M470V polymorphism: Polymorphism of M470V is a silent polymorphism which changes one nucleotide and converts the methionine amino acid to valine in the place of 42376223. This polymorphism has little or no effect on the protein function. However, M470V is not strongly neutral because a study showed that this polymorphism leads to degradation of CL transitions through the cell’s membrane. It has also been showed that whenever M470V polymorphism comes along with another polymorphism mutation that leads to less activation of CFTR protein function (8, 35). This polymorphism is also effective in exon 9 process and causes genetic faulting. There are some reports worldwide which show M470V polymorphism with T5 and T7 allele (35) from Tn polymorph placement cause illness in combination (T repetitions are studied in CF patients and men’s infertility) (36). Some reports also evaluated the potential connection of men’s prostate cancer with this polymorphism (37, 38). The effectiveness of this allele in the illness phenotype is not completely clear yet and it deserves more investigations.
The incidence of cystic fibrosis is high in case of Europeans. Medical community's lack of knowledge of the disease, poor access to medical facilities and health care for CF patients, confounding diagnosis, a high infant mortality rate, and low life expectancy in general could account for the unexplained low CF incidence in some countries with a large proportion of Caucasians of European origin. In some cases, intermediate sweat chloride levels may exist in some patients, and this may lead to misdiagnosis of them.
The CF frequency might be higher for some isolated populations due to consanguinity. In case of Turkey and Saudi Arabia, the same consideration can be mentioned. Hence, CF can be regarded as a prevalent illness even outside Europe and United State which may have different mutation spectrums. In this regard, ascertainment of CFTR mutation carrier frequencies and the CF incidence are necessary among Iranian populations.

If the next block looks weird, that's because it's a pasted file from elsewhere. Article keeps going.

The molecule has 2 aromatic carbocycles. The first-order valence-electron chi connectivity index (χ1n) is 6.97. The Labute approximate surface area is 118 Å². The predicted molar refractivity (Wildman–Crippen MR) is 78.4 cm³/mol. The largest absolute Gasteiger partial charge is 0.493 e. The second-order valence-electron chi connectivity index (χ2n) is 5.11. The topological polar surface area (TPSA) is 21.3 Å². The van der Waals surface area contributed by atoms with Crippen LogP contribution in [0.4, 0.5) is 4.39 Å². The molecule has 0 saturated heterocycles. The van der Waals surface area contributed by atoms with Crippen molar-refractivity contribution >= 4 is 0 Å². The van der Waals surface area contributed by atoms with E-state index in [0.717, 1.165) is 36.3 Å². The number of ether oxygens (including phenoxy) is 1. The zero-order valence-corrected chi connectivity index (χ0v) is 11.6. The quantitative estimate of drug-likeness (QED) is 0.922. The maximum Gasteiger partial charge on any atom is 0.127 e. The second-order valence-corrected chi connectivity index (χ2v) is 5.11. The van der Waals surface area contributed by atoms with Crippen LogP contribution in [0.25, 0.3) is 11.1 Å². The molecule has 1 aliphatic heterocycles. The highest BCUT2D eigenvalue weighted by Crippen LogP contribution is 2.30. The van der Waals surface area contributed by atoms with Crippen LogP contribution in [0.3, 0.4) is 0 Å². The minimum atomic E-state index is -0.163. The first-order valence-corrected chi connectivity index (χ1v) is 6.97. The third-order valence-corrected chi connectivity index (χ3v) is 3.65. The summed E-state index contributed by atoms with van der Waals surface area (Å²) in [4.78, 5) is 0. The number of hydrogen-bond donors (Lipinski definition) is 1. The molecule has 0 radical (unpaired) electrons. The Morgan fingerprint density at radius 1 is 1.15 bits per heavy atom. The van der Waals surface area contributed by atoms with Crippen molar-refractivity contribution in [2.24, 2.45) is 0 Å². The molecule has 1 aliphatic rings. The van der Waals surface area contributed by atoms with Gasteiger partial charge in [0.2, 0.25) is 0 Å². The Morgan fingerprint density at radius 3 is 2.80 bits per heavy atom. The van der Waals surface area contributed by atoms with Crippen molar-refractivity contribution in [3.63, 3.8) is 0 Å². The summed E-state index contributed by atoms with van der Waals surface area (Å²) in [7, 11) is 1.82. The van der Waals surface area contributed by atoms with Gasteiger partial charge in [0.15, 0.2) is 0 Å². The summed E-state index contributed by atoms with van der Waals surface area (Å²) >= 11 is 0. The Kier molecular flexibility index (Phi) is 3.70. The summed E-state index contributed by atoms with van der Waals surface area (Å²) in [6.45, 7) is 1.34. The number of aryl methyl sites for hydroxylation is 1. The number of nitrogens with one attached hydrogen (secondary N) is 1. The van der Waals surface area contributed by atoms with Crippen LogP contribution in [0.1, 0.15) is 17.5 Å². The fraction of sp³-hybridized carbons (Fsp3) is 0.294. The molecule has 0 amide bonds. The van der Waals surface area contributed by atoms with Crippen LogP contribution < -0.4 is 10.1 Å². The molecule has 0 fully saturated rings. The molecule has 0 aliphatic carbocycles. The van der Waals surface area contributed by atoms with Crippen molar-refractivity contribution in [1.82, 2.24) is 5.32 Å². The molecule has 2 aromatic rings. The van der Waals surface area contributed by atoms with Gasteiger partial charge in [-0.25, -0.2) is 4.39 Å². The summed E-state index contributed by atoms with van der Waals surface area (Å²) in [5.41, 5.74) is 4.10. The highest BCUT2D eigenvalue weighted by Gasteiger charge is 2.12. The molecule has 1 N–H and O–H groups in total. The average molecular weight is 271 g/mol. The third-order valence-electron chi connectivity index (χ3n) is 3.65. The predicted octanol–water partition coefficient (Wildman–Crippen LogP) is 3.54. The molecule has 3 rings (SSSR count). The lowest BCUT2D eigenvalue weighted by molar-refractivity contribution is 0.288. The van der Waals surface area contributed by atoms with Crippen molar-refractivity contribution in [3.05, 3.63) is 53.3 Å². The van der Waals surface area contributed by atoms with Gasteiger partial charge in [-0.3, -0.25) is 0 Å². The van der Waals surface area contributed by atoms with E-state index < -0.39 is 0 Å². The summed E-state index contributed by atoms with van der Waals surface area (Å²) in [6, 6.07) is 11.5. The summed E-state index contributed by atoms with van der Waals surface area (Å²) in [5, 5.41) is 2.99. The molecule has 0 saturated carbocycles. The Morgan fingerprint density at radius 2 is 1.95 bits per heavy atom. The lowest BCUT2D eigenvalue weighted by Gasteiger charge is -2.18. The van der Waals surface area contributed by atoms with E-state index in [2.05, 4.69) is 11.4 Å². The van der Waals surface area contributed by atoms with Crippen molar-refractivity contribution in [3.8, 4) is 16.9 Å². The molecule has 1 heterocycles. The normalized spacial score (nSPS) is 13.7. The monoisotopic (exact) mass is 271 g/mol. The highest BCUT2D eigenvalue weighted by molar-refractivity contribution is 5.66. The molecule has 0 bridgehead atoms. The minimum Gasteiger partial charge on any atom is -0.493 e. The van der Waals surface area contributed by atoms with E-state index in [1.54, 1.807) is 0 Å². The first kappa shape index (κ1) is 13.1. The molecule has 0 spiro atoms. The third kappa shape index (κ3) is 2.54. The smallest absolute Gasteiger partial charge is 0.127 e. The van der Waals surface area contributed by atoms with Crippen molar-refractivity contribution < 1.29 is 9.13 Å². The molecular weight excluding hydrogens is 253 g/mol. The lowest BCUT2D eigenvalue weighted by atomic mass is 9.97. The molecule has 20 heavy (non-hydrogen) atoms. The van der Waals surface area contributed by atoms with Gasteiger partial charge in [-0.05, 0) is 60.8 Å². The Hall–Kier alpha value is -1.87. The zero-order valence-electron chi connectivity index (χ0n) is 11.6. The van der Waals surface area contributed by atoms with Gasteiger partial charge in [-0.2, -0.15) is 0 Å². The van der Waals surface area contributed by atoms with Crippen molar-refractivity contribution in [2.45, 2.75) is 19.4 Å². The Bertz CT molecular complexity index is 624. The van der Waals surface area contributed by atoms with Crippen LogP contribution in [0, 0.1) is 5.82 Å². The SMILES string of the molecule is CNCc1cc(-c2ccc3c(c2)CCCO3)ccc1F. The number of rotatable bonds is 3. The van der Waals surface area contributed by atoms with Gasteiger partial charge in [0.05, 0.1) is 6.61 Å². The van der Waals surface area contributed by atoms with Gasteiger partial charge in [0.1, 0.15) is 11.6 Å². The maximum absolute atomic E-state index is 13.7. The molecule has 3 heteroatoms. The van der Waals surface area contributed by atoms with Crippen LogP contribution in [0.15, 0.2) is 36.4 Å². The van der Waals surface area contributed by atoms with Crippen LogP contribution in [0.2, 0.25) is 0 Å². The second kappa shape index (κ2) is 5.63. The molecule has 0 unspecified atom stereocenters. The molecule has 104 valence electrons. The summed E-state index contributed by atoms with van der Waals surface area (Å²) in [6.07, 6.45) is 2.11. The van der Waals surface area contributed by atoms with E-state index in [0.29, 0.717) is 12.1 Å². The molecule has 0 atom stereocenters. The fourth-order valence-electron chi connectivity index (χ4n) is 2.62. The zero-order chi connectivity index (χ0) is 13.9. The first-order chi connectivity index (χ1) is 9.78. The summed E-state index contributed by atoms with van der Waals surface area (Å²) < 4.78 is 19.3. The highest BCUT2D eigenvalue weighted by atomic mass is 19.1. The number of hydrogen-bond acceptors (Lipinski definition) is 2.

Frequency of ΔF508, S466X and T1036I mutations in this study are quite comparable to similar studies in Iran and neighboring regions. The remaining mutations and their frequency identification call for a need to design some specific tests to achieve more precision in clinical diagnosis. Moreover determination of the full spectrum of mutations in CFTR gene in Kermanshah province entails the analysis of remaining exons in CF patients. Establishment of CF prevention programs by carrier screening and prenatal diagnosis seems to be an essential program in genetic counseling and prenatal care of carrier families.

The authors are thankful of the patients and their families for their participation in this study. We also want to specially thank all the people in the Medical Genetics Laboratory at Kermanshah University of Medical Sciences for their great collaboration and kindness.

Conflict of Interest
The authors declare no conflict of interest.

Figures, Charts, Tables

Figure 1. Nucleotide alterations identified by sequencing
Figure 1. Nucleotide alterations identified by sequencing

Table 1. Primers and PCR conditions
Table 1. Primers and PCR conditions

Table 2. CFTR gene mutations identified as a result of the study (exon 10 and exon 17a)
Table 2. CFTR gene mutations identified as a result of the study (exon 10 and exon 17a)

Table 3. Comparison of the frequency of common CFTR mutations (%) in the present study, west Asia, north Africa and Indian subcontinent

* Some reports about this mutation (S466X) in Italy's northeast, France's northwest, Turkey, Greece and India
Table 3. Comparison of the frequency of common CFTR mutations (%) in the present study, west Asia, north Africa and Indian subcontinent * Some reports about this mutation (S466X) in Italy's northeast, France's northwest, Turkey, Greece and India

Table 4. Comparison of the frequency of common CFTR mutations, ΔF508 and S466X in Iran
Table 4. Comparison of the frequency of common CFTR mutations, ΔF508 and S466X in Iran